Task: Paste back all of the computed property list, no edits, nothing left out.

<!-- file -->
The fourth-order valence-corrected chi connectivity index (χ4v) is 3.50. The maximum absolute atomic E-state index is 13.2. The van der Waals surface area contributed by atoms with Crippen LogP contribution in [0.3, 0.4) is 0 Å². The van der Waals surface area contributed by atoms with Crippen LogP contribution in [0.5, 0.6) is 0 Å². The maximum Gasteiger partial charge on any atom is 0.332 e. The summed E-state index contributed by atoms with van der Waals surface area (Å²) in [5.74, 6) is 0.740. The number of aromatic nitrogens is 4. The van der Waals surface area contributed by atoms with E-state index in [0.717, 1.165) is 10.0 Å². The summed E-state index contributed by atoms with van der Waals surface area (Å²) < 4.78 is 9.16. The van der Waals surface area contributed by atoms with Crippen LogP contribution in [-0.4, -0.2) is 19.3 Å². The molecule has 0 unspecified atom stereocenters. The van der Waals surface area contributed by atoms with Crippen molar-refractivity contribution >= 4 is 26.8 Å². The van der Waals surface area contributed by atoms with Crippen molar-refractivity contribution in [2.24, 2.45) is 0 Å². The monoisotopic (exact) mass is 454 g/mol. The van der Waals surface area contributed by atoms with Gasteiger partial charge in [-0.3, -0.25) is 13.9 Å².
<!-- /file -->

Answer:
The fourth-order valence-corrected chi connectivity index (χ4v) is 3.50. The maximum absolute atomic E-state index is 13.2. The van der Waals surface area contributed by atoms with Crippen LogP contribution in [0.3, 0.4) is 0 Å². The van der Waals surface area contributed by atoms with Crippen LogP contribution in [0.5, 0.6) is 0 Å². The maximum Gasteiger partial charge on any atom is 0.332 e. The summed E-state index contributed by atoms with van der Waals surface area (Å²) in [5.74, 6) is 0.740. The number of aromatic nitrogens is 4. The van der Waals surface area contributed by atoms with E-state index in [0.717, 1.165) is 10.0 Å². The summed E-state index contributed by atoms with van der Waals surface area (Å²) < 4.78 is 9.16. The van der Waals surface area contributed by atoms with Crippen LogP contribution in [-0.4, -0.2) is 19.3 Å². The molecule has 0 unspecified atom stereocenters. The van der Waals surface area contributed by atoms with Crippen molar-refractivity contribution >= 4 is 26.8 Å². The van der Waals surface area contributed by atoms with Crippen molar-refractivity contribution in [2.24, 2.45) is 0 Å². The monoisotopic (exact) mass is 454 g/mol. The van der Waals surface area contributed by atoms with Gasteiger partial charge in [-0.3, -0.25) is 13.9 Å².